The U.S. Preventive Services Task Force (USPSTF) recently expanded its recommendation to call for annual lung cancer screening of more patients.
The Task Force now recommends annual low-dose computed tomography (CT) screening for adults ages 50 to 80 years who have a 20 pack-year smoking history and either currently smoke or quit within the past 15 years. Screening should be discontinued once a person has not smoked for 15 years or develops a health problem that substantially limits life expectancy or the ability or willingness to have curative lung surgery. This B recommendation represents a change from 2013 when the USPSTF recommended annual screening for those ages 55 to 80 years who have a 30 pack-year history and currently smoke or quit within the past 15 years.
The recommendation was based on a new systematic review that looked at seven randomized controlled trials assessing the accuracy, benefits, and harms of low-dose CT screening for lung cancer (including the NLST and NELSON trials). The Task Force also commissioned collaborative modeling studies that used the Cancer Intervention and Surveillance Modeling Network to provide information about the optimal ages and intervals for screening and relative harms and benefits of different screening strategies as well as effects on different patient subgroups, including by race and sex. The recommendation was published by JAMA on March 9.
Accompanying editorials were published in several journals. Several mentioned the potential of the expanded recommendation to reduce existing inequities in lung cancer screening. As an editorial in JAMA explained, “the 2021 recommendations are expected to result in higher relative increases in eligibility for women vs men and non-Hispanic Black, Hispanic, American Indian, and Alaska Native populations vs non-Hispanic White and Asian populations.”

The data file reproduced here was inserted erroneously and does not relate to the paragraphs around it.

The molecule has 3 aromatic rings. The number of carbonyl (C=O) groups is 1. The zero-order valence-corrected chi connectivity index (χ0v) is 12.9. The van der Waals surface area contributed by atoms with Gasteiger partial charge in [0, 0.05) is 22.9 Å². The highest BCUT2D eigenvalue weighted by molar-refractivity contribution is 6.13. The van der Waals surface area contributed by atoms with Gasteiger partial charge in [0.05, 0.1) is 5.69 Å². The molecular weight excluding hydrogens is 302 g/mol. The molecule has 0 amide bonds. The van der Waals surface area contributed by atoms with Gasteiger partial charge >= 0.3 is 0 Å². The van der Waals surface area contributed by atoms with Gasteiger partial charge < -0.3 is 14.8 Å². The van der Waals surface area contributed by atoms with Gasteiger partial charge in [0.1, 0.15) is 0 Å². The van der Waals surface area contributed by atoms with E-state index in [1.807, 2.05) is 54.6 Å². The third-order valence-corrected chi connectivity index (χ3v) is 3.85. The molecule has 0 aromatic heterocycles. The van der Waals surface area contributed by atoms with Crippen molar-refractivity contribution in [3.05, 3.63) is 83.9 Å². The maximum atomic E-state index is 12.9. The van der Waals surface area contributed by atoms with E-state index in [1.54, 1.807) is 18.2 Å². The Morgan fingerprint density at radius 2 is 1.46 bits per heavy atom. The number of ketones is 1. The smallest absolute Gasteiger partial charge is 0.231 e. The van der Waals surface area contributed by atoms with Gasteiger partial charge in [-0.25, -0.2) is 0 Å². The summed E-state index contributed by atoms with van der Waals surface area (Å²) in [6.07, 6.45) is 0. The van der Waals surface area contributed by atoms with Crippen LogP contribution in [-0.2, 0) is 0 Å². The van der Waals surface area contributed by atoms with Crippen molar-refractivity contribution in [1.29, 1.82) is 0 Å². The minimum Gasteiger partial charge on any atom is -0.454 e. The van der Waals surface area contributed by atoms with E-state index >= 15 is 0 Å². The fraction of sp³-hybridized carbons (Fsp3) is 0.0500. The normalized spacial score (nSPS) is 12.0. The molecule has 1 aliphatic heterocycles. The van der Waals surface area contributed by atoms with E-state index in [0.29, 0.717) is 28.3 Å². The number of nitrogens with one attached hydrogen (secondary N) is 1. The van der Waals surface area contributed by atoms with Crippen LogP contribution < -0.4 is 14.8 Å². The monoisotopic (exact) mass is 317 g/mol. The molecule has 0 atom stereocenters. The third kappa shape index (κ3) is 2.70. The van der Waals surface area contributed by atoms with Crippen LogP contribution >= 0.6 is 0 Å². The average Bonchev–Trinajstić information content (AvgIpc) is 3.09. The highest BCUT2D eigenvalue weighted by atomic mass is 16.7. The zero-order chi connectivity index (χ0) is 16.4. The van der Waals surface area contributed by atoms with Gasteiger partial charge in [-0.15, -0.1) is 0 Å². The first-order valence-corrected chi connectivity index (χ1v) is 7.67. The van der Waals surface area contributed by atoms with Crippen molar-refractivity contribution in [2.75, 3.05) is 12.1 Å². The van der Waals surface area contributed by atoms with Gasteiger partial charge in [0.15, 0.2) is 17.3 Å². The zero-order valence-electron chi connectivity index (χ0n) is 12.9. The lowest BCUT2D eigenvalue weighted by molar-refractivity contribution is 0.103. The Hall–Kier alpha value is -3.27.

However, an editorial in JAMA Surgery cautioned that the new recommendation would not be sufficient to ensure widespread screening. “Our failure is that only 5% to 6% of the roughly 9 million individuals in the US who are eligible, and for whom screening is recommended, ever undergo screening. Patient-and clinician-specific barriers to lung cancer screening are formidable and unless the root causes impeding uptake, adherence, and compliance are addressed, disparities will inevitably persist.”
An editorial in JAMA Network Open highlighted some of the barriers to screening, including insurance coverage, while one in JAMA Oncology reviewed some of the data on which the new recommendation was based.